(1) Except as provided in subsection (2), whoever makes a false statement, which he or she does not believe to be true, under oath in an official proceeding in regard to any material matter, commits a felony of the third degree, punishable as provided in s. 775.082, s. 775.083, or s. 775.084.

(2) Whoever makes a false statement, which he or she does not believe to be true, under oath in an official proceeding that relates to the prosecution of a capital felony, commits a felony of the second degree, punishable as provided in s. 775.082, s. 775.083, or s. 775.084.

(3) Knowledge of the materiality of the statement is not an element of the crime of perjury under subsection (1) or subsection (2), and the defendant’s mistaken belief that the statement was not material is not a defense.

This statute requires the prosecution to prove that the defendant made a false statement under oath in an official proceeding regarding a material matter while believing that the statement was not true.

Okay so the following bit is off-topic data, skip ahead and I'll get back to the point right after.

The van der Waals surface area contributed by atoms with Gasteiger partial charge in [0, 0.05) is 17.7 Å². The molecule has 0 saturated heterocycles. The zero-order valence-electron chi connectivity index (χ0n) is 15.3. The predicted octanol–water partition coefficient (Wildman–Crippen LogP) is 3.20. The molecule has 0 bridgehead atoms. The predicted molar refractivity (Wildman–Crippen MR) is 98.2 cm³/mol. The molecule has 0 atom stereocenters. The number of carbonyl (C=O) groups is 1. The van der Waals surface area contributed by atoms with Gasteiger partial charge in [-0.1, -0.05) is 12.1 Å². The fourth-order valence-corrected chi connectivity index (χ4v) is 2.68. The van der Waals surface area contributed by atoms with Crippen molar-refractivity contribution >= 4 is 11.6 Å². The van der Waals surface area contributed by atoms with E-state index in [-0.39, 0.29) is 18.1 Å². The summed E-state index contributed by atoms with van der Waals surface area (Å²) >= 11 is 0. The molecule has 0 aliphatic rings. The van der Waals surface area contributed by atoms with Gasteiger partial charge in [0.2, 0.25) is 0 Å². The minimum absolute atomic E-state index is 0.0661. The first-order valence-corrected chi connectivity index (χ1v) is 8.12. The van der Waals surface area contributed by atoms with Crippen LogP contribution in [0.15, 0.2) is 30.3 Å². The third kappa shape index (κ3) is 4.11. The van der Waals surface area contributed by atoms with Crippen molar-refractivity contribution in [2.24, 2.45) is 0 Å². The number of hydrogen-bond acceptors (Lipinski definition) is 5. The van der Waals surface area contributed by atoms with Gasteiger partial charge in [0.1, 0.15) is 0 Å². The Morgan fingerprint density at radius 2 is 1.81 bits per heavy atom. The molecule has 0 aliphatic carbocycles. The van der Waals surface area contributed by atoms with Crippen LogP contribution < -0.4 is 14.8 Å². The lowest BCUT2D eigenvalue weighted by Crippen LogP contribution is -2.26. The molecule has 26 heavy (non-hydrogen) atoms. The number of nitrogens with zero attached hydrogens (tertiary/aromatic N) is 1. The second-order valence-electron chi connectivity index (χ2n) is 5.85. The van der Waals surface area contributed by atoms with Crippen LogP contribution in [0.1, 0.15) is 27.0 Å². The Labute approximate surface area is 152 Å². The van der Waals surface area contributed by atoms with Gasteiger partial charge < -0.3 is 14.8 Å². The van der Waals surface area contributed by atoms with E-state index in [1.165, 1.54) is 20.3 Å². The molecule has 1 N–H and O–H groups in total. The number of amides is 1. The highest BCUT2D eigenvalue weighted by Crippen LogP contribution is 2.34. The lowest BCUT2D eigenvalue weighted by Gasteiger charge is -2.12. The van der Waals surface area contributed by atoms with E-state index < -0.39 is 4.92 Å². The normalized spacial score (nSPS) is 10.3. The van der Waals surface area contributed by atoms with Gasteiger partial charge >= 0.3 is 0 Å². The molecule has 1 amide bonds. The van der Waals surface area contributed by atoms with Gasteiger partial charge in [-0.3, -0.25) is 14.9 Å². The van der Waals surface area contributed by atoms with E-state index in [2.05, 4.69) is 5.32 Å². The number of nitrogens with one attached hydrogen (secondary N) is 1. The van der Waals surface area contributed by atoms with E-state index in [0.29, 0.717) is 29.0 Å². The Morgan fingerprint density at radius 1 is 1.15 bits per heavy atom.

Note that while the false statement must be about a material matter, the prosecution does not have to prove that the defendant knew that the statement was about a material matter. Put another way, lack of knowledge that the statement was about a material matter or a mistaken belief that it was not about about a material matter is not a defense. This is where yesterday’s troll got lost in the woods, never to be seen or heard from again.

A material matter is defined as “any subject, regardless of its admissibility under the rules of evidence, which could affect the course or outcome of the proceeding. Whether a matter is material in a given factual situation is a question of law.” 837.011(3) This means that the subject matter of the false statement can be material even if it is not admissible. Put another way, materiality does not depend on admissibility.